- The Washington Times - Wednesday, September 7, 2005

There are only a few sure things in the NFL these days. The Patriots, the Eagles … uh, that’s about it. The Redskins, like most clubs, are somewhere in the middle, looking for a break or two to push them into the playoffs — unusual good health, an extra home game because of a hurricane in New Orleans. Sometimes it doesn’t take much.

The challenge for Joe Gibbs, in the second year of his NASCAR sabbatical, is to find a way to get the Redskins from 6-10 to 9-7, from 6-10 to the Fringe of Relevance. It’s been so long, so painfully long, since the team actually mattered, since the Redskins were the kind of opponent teams circled on their schedules.

Of course, going from 6-10 to 9-7 means winning three more games, half again as many as they did last season. A significant improvement, indeed, whether or not it results in a postseason berth. Granted, a handful of clubs pop out of the pack like that every year, but will the Redskins be one of them?

I use 9-7 as a benchmark because, to me, that’s the outer limit of what this team is capable. It simply isn’t a 10-win club. (And if your preseason prediction is more optimistic than mine, well, you’re just letting your burgundy show.)

The defense, third in the league last season, still looks to be dependable, despite the loss of Antonio Pierce and Fred Smoot to free agency. And LaVar Arrington’s return to full strength — if, indeed, he’s at that point — will give Gregg Williams one more toy to play with. But I wouldn’t count on the unit to give up 16.6 points a game again, not when it has to face the Seahawks, Broncos, Chiefs, Raiders, Chargers and Rams (as well as upgraded Cowboys and Giants offenses). That’s a lot of firepower to have to contend with.

No, if the Redskins are to join the ranks of the relevant, their offense is going to have to make a huge turnaround, somewhere in the neighborhood of 180 degrees. And it’s hard to imagine them doing that with Patrick Ramsey continuing to be so iffy and his wideouts having no special talents. You have to be able to throw the ball in this league — consistently — and Ramsey and Co. aren’t nearly at that level.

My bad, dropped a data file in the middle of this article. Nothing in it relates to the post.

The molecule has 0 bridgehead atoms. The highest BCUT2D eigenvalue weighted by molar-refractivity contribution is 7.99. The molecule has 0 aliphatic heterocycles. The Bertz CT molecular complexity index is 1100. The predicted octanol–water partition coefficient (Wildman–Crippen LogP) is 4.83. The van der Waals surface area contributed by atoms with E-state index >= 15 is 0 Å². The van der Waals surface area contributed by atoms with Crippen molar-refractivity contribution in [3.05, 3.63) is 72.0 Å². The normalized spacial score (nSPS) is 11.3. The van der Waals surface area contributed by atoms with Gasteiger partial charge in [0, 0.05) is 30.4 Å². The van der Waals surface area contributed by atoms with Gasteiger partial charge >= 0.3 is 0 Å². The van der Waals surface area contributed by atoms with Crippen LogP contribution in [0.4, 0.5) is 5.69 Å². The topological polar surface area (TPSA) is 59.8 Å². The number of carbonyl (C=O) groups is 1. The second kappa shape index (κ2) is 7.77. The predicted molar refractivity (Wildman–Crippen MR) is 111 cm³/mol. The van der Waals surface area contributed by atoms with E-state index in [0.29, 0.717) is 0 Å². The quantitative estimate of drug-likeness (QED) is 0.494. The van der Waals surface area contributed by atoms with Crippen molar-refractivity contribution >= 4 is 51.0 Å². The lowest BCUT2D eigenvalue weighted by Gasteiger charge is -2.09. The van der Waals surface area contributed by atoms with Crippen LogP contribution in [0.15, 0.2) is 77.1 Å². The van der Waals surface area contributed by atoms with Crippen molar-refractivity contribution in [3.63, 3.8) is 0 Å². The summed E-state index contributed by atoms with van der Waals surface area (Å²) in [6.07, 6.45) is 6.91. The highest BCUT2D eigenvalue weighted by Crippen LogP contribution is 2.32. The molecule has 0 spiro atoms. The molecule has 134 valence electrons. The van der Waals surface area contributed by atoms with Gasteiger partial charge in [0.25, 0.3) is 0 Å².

I’m not sure how much more time Gibbs is going to give them. He’s always preferred Mark Brunell, anyway, and if Ramsey persists in throwing interceptions … Even now, in his fourth season, Patrick doesn’t seem all that settled back there, all that certain. In fact, he often looks as if he’s playing on ice skates. The Monday night game at Dallas in Week 2 could well be the fork in the road for him; a subpar performance there — with the bye week following — could reopen the door for No. 8, who has some zip on his throws he didn’t have a year ago.

Whoever quarterbacks the Redskins this season should benefit from better protection and a more effective running game. The preseason can be misleading, but the offensive line, with Jon Jansen back at right tackle and Casey Rabach moving in at center, seems more like a Gibbs/Bugel operation now — knocking people off the ball, picking up blitzers to buy the QB time. And the Redskins went up against some pretty fair defenses in their exhibition games (Panthers, Steelers, Ravens).

I’d be surprised if Clinton Portis didn’t get his 1,500 yards this year. I’d also be surprised if the offense went 12 games before it put up 20 points (as it did last season, hard as it still is to believe). But I don’t know that much else about the “O” would surprise me. I mean, it’s not exactly formidable.

The Redskins figure to be a better team this year, if only because Coach Joe has gotten his bearings now. He didn’t make into the Pro Football Hall of Fame on the first ballot by being a slow study. But that might not necessarily translate into a better record. Their schedule strikes me as tougher, and it’s possible that, while they’ve made strides, they’re nonetheless the least-improved club in the NFC East.

The Eagles show no signs of peaking. (And they’re still fairly young.) The Cowboys brought in a new quarterback (Drew Bledsoe), will have rising star Julius Jones from the get-go and made major additions to their defense. In New York, Eli Manning should begin to resemble a franchise QB, and the return of Michael Strahan, coupled with the signing of Pierce, will put some of the bite back in the defense.

That’s why it’s hard to see the Redskins making that jump to 9-7. Not this season, at least. Best-case scenario: 8-8. Progress, but no playoffs.

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